Ken Smith  fine art photography  

MIOM Photax II


 ·  Produced: 1938 - 1939 by M.I.O.M, Vitry-sur-Seine, France
·  Film:  620 rollfilm
·  Negative Size: 6X9cm
 ·  Lens: Boyer Paris Série VIII
 ·  Aperture: f8, f11
·  Focal Range: 2.75 meter to infinity
·  Shutter: Simple spring, self-cocking shutter - 1/25 sec (INST),
      plus B (POSE) 
·  Viewfinder: Eye-level finder

This is one of those amazing cameras that you fall in love with immediately. Its smooth black airfoil shape is what did it for me. Compared to the Brownie Hawkeye, this camera is way ahead of it's time, though both were made from bakelite. A French company that made electrical insulators from bakelite got into the business, molding the camera bodies and then adding the Boyer lense. The lense screws into the body on its helical tube when not in use, and the later Photax Blindè model had a form-fitted cap that covered the shutter release, so one wouldn't accidentally make an exposure. It makes large 6X9cm negatives on 620 film, but is kind of soft focus at the edges, even at f11. It's fun to use, but needs a neck feels slippery and would break into tiny bits if dropped. Also, the shutter release, way out in front, is designed to be actuated with the middle finger which takes some practice. But, it has a tripod mount (3/8") and will take a shutter cable....voila!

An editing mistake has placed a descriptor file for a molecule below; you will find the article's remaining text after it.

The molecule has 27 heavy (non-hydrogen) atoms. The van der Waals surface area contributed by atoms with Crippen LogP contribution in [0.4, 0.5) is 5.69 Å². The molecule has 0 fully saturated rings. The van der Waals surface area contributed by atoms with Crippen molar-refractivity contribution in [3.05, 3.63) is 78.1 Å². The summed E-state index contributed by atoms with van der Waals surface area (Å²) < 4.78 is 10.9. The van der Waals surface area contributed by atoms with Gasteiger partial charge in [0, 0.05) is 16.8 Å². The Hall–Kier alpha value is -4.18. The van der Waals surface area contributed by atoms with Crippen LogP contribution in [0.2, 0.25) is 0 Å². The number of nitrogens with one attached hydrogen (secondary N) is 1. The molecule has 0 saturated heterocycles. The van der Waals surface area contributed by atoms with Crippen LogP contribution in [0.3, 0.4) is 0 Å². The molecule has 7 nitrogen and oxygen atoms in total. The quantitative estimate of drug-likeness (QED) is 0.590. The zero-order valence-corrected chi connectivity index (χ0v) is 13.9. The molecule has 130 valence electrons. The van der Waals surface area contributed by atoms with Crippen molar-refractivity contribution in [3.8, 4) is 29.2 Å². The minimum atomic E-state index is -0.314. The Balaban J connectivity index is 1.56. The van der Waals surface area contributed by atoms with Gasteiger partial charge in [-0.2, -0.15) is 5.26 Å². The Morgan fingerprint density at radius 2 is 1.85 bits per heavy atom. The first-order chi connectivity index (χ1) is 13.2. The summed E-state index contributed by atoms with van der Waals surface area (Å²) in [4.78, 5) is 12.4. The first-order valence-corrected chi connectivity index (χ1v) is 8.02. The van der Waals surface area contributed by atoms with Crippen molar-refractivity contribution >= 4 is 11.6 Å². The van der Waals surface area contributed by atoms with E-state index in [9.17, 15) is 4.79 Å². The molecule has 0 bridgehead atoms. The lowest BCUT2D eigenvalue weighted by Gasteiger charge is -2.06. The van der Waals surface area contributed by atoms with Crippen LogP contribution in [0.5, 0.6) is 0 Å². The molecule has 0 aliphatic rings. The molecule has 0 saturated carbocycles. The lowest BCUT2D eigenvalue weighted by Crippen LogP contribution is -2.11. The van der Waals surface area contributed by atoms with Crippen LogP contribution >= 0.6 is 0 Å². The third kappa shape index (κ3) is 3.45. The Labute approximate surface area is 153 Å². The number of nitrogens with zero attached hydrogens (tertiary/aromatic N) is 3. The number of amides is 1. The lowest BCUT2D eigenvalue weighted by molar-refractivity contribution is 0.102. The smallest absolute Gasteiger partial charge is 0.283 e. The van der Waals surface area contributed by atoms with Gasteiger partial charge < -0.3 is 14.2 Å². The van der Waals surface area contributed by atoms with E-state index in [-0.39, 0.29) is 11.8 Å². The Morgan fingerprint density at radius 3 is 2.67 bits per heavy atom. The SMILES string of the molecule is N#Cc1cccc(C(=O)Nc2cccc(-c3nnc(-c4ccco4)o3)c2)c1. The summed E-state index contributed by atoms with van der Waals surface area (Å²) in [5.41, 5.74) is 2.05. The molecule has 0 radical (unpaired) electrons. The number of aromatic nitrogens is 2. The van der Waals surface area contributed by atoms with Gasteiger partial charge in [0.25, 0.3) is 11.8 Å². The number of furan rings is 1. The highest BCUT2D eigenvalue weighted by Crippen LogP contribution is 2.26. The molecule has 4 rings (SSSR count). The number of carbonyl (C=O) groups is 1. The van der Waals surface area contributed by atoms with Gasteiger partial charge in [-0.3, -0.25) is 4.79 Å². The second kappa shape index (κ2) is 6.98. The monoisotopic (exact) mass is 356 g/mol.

Alas, I have sold this beautiful camera. I found I wasn't using it much, maybe because I didn't have a case and was afraid of dropping it. A friend now has it and enjoys using it, so there is a bright side. A camera should be used, not set on a shelf. Still, it feels like a lost love...

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